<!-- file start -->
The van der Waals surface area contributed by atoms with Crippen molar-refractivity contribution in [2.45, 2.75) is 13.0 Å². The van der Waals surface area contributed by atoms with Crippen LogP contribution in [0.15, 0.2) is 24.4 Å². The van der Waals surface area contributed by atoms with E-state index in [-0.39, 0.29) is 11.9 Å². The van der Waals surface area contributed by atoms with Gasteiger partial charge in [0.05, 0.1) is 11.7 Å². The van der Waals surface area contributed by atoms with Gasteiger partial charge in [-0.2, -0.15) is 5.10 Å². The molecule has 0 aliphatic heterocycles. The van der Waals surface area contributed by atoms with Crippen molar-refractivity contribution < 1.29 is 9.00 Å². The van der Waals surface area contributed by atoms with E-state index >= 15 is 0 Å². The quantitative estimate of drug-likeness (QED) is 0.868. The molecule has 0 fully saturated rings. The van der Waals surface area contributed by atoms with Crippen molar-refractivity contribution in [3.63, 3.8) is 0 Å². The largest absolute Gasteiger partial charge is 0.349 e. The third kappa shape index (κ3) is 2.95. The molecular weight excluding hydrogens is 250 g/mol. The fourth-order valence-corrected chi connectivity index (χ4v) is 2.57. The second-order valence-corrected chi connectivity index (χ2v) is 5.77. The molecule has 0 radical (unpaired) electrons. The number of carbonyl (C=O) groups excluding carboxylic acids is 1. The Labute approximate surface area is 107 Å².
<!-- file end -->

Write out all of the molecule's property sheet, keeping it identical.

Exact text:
The van der Waals surface area contributed by atoms with Crippen molar-refractivity contribution in [2.45, 2.75) is 13.0 Å². The van der Waals surface area contributed by atoms with Crippen LogP contribution in [0.15, 0.2) is 24.4 Å². The van der Waals surface area contributed by atoms with E-state index in [-0.39, 0.29) is 11.9 Å². The van der Waals surface area contributed by atoms with Gasteiger partial charge in [0.05, 0.1) is 11.7 Å². The van der Waals surface area contributed by atoms with Gasteiger partial charge in [-0.2, -0.15) is 5.10 Å². The molecule has 0 aliphatic heterocycles. The van der Waals surface area contributed by atoms with Crippen molar-refractivity contribution < 1.29 is 9.00 Å². The van der Waals surface area contributed by atoms with E-state index >= 15 is 0 Å². The quantitative estimate of drug-likeness (QED) is 0.868. The molecule has 0 fully saturated rings. The van der Waals surface area contributed by atoms with Crippen molar-refractivity contribution in [3.63, 3.8) is 0 Å². The largest absolute Gasteiger partial charge is 0.349 e. The third kappa shape index (κ3) is 2.95. The molecular weight excluding hydrogens is 250 g/mol. The fourth-order valence-corrected chi connectivity index (χ4v) is 2.57. The second-order valence-corrected chi connectivity index (χ2v) is 5.77. The molecule has 0 radical (unpaired) electrons. The number of carbonyl (C=O) groups excluding carboxylic acids is 1. The Labute approximate surface area is 107 Å².